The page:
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How Do The Iraqis Define Democracy?

The Bush Apologists are out in force in the CEC these days, otherwise awaiting that expected call from Fox News, smugly enjoying the deemed success of the Iraqi election turnout. The Coalition forces strategic ability to virtually seal the areas surrounding polling places by banning automobile traffic and establishing checkpoints, apparently played no part in Iraqi voters’ determination to participate in what hopefully is, this first act of their future democracy.

As usual however, the administration is not thinking or planning ahead. Two weeks from now, the Insurgents' attacks are expected to resume and the leaders of the declared winning parties will begin hearing the increasing demands of their new constituents for the withdrawal of all occupying forces from Iraq. This, in spite of the fact that the U.S. has not trained anywhere near the necessary number of Iraqi troops considered vital to maintaining order, which then increases the likelihood of civil war if the Coalition forces were to depart.

And, here is where a clear demarcation between what the Iraqi people expect, and what their newly elected government can actually (or want to) deliver, must be established. Juan Cole of Informed Comment offers a cautionary reading of the election, and tackles the difficulties facing a coalition Iraqi governing body. However, I believe it is the fervor in which energized voters will seek to flex their perceived authority that must not be underestimated here.

It will become clear, that no compromise that maintains the current troop levels will be acceptable to Iraqi voters, as the democracy they risked their lives to validate, includes the right to rid themselves of their Occupiers.

So far, this election is the only thing the Bush administration has delivered on. For nearly two years, Iraqis have been frustrated and patient, as well as, lied to and ignored. Their understanding of Democracy to this point, should be the promised restoration of basic services, an expanding economic model that continues to generate jobs of decent wages, which would then decrease the number of those tempted to join an Insurgency out of anger, fueled by powerful rhetoric and dangerous idleness. The true motivation of Al Zarqawi may be the violent grab for power by religious theocrats, but presently, Iraqis clearly believe that by removing the occupying forces from the equation, it will bring an end to the violence.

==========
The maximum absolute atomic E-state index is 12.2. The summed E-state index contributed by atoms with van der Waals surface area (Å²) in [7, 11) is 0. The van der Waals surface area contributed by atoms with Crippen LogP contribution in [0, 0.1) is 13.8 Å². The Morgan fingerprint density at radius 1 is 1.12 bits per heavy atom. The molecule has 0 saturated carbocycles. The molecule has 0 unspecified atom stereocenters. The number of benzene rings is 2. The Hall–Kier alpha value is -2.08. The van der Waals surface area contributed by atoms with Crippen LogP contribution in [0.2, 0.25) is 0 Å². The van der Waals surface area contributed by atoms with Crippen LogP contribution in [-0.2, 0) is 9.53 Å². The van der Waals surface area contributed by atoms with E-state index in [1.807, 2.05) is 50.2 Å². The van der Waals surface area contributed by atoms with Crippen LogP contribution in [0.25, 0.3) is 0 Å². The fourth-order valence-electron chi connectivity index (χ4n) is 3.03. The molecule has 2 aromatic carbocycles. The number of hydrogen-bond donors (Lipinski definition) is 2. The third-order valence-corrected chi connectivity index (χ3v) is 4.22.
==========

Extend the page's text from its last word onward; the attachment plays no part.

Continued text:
For the last 20 months, the Iraqis have been powerless to compel the Coalition Forces to deliver on their promises. If a concerted, genuine effort had been attempted (translation: planned/anticipated beforehand), the question of their presence would be moot, at this point. Contrary to the assumptions of the gloating Bush administration however, delivering this glorious gift of 'Liberty and Freedom' does not for a moment excuse or make up for the previous, countless failures. And, neither will the specter of civil war triggered by the departure of 150,000 troops, dissuade Iraqis from an impending ultimatum.

For the near future, the MSM (Murdoch Seduced Media) will utilize an endless supply of 'Inspirational Stories of the Blue Finger Revolution', pronouncing the Iraqis' yearning for Democracy as the obvious, persuasive motivator. Yet I counter argue, that their stronger impetus was to secure the one promise they could be assured their occupiers could not renege on - the power to send them packing.

As I've said previously, two weeks from now we may be looking at a scenario where the Iraqis people want us gone, Insurgency violence has once again returned, and the hopeful respite of the election has dissipated. What then happens to the $80 Billion more Bush wants for the war? Is the ideal staging for an attack on Iran, now a one-prong operation out of Afghanistan? Is our conspiracy cover now blown, and the implicit war cost expected to be recouped thru Iraqi oil revenues?

Remember when we found out what Bush's form of 'Compassionate Conservative' in fact, turned out to be? Well, we're going to soon find out what his idea of Democracy in Iraq really looks like.

But I can tell you right now it looks nothing like the Iraqis' version of Democracy.

Posted by Bert M. Caradine at February 1, 2005 7:23 PM